What sites offer the best possibilities for archaeologists to discover new sites and/or lost landscapes?

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What methods offer the best possibilities for archaeologists to discover new sites and /or lost landscapes?

Within the field of practical archaeology there has sometimes been an issue with being able to locate new sites so archaeologist have settled for completing research studies on sites that are better known and funding can be secured. Examples of these sites are Boxgrove or Bristol Universities research at Berkeley Castle. However, with the onset of new technological advancements it has been possible for archaeologists to use other methods that are considered to be non-invasive to start discovering new sites. In this essay I intend to look at the strengths and weaknesses of different methodology including standard excavation techniques through to new methods such as the English Heritage LIDAR programme. There will also be consideration of using underwater archaeology and the issues that arise for looking at landscapes and sites.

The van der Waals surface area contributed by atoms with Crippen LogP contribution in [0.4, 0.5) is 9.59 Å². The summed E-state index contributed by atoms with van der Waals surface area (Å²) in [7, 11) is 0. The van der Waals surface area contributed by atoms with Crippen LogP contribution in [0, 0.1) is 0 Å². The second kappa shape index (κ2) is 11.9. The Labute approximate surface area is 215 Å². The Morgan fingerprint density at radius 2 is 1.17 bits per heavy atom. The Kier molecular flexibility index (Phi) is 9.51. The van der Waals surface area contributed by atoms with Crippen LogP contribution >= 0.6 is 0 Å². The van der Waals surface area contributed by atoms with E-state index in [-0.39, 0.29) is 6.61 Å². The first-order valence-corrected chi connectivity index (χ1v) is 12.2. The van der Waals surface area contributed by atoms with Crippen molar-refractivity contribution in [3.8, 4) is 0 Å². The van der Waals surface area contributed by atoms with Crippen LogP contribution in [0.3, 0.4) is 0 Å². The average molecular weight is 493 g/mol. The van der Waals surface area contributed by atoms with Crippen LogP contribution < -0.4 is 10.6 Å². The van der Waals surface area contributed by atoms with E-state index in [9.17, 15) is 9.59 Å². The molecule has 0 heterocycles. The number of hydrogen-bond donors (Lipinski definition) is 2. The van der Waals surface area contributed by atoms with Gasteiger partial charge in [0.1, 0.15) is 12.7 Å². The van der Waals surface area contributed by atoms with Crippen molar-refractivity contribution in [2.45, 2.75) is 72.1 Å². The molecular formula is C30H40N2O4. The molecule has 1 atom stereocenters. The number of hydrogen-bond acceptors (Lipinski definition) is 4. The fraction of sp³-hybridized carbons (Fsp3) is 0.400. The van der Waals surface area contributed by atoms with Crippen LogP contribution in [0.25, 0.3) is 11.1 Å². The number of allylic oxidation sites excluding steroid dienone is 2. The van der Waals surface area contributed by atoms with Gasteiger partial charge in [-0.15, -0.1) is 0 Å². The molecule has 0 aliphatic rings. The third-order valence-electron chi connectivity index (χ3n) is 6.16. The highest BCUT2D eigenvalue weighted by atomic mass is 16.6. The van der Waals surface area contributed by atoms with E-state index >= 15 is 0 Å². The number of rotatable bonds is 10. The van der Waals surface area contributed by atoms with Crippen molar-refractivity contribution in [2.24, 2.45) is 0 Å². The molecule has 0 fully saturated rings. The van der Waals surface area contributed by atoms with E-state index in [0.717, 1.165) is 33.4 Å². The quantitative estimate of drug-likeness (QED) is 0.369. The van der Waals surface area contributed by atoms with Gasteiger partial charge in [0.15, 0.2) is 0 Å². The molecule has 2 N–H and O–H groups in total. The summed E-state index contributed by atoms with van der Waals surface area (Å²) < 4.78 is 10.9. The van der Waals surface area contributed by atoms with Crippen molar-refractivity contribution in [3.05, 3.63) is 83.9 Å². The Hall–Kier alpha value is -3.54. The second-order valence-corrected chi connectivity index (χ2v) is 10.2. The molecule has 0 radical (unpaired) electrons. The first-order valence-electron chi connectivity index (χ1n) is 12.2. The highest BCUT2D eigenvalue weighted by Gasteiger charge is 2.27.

Sites to use

  •  Charterhouse and the use of LIDAR
  •  Bouldner Cliff or Doggerland-Mesolithic –core sampling, sonar surveying  and other excavation techniques
  •  Shapwick-Fieldwalking/ surveying
  •  Boxgrove-Fieldwalking/ surveying
  • Any Time Team where geophysical surveying or other types of surveying was used-The Fen’s or even Roman Cirencester episode.
  • Extension site: Geophysics revealing Interamna Lirenas, ancient Roman town

Understanding of Landscape Archaeology

Landscape archaeology: commonly used to characterise the areas of archaeological research and interpretation that consider the landscape rather than the site, interrelationships of the site and the physical spaces separating them.

Methods most commonly used:

  • Maps
  • Documentary research
  • Fieldwalking
  • Surveying
  • Aerial photography

Methods that are used but are not so common:

  • LIDAR
  • Satellite remote sensing (another form

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